“Now I can’t imagine it any other way, because everyone around us now knows us as ‘husbands’ — and not only husbands, but Christian husbands. They know us as a unit and we’ve been respected as a union,” Colby said.
Both Colby and Zach are active in their church, regularly attending functions and participating in worship teams. They said they really appreciate the ability to be actively involved members of a congregation while not being “tokenized” as the gay couple.
When talking about how the church should act toward LGBT+ individuals, Colby believes that dialogue is essential to understanding different perspectives:
“Dialogue between communities will always make a difference — if not immediately, then further down the road. Simply talking, discussing and sharing without discrimination or fear or hate. A safe space with pure dialogue and pure listening makes a world of difference.”
Zach added that churches designed for LGBT+ individuals aren’t necessarily the answer:
“Those are very important spaces, but church isn’t supposed to be about our differences. … I understand why we have churches like that, but I don’t think that’s a solution.”
Zach also said that the church acting in hate toward the LGBT+ community is not the answer.
“We didn’t learn how to be gay, … how to be who we are, but hating other people and standing behind a pulpit and telling gay people they are going to hell, that is something you learn,” he said.
All in all, Zach and Colby stressed that they are a single couple in a large story and their testimony is specific to them.
“This is a really big issue and we don’t have the answer,” said Colby. “We are small pawns in a big story.”
For students at Calvin who are struggling with being LGBT+ and what this means for their faith, Zach pointed towards resources like the Broene Counseling Center, Pastor Mary or other supportive staff. He also encourages people to “seek out allies” and hold on to any person who is willing to listen.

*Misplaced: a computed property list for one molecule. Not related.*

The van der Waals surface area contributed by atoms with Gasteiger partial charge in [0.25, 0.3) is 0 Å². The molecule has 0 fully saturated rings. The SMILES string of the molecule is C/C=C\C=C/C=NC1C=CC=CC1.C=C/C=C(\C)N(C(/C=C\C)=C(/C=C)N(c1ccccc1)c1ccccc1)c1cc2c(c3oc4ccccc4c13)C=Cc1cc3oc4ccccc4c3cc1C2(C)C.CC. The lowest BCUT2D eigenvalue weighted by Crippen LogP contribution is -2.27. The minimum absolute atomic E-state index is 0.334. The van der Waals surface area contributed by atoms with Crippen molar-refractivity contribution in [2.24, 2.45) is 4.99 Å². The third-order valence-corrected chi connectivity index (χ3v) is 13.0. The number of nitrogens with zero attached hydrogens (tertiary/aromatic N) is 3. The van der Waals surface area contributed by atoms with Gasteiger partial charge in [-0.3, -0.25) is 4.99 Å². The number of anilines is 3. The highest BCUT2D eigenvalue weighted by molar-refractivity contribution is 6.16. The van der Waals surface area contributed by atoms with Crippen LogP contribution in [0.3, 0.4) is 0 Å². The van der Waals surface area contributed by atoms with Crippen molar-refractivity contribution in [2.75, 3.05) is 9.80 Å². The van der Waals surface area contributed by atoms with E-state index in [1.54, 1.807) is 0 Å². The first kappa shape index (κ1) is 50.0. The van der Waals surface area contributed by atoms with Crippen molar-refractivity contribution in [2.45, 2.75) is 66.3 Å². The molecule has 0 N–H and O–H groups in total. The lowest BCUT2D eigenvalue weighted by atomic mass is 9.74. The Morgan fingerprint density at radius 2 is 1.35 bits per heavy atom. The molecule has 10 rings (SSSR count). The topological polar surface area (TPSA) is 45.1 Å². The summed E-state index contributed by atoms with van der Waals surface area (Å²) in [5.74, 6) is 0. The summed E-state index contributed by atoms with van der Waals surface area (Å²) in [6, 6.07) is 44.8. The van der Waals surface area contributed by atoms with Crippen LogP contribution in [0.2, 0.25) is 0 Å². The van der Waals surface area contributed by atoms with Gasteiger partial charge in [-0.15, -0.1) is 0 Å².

“The most important point is to stay strong in God, continue praying, continue reading the scripture and continue studying. The more informed you are on what the Bible has to say, what God has to say, the more powerful you will become,” Colby said. “I never thought I could be so strong or so full of courage in such a point in life, but now I care more.”
EDITOR’S NOTE: Calvin College’s official view on homosexuality is the same as the official position of the Christian Reformed Church (CRC). The position found on the CRC website is as follows:
“Homosexuality is a condition of disordered sexuality that reflects the brokenness of our sinful world. Persons of same-sex attraction should not be denied community acceptance solely because of their sexual orientation and should be wholeheartedly received by the church and given loving support and encouragement. Christian homosexuals, like all Christians, are called to discipleship, holy obedience, and the use of their gifts in the cause of the kingdom. Opportunities to serve within the offices and the life of the congregation should be afforded to them as to heterosexual Christians.
Homosexualism (that is, explicit homosexual practice), however, is incompatible with obedience to the will of God as revealed in Scripture. The church affirms that it must exercise the same compassion for homosexuals in their sins as it exercises for all other sinners. The church should do everything in its power to help persons with homosexual orientation and give them support toward healing and wholeness. A synodical report titled Pastoral Care for Homosexual Members is available at www.crcna.org/SynodResources.”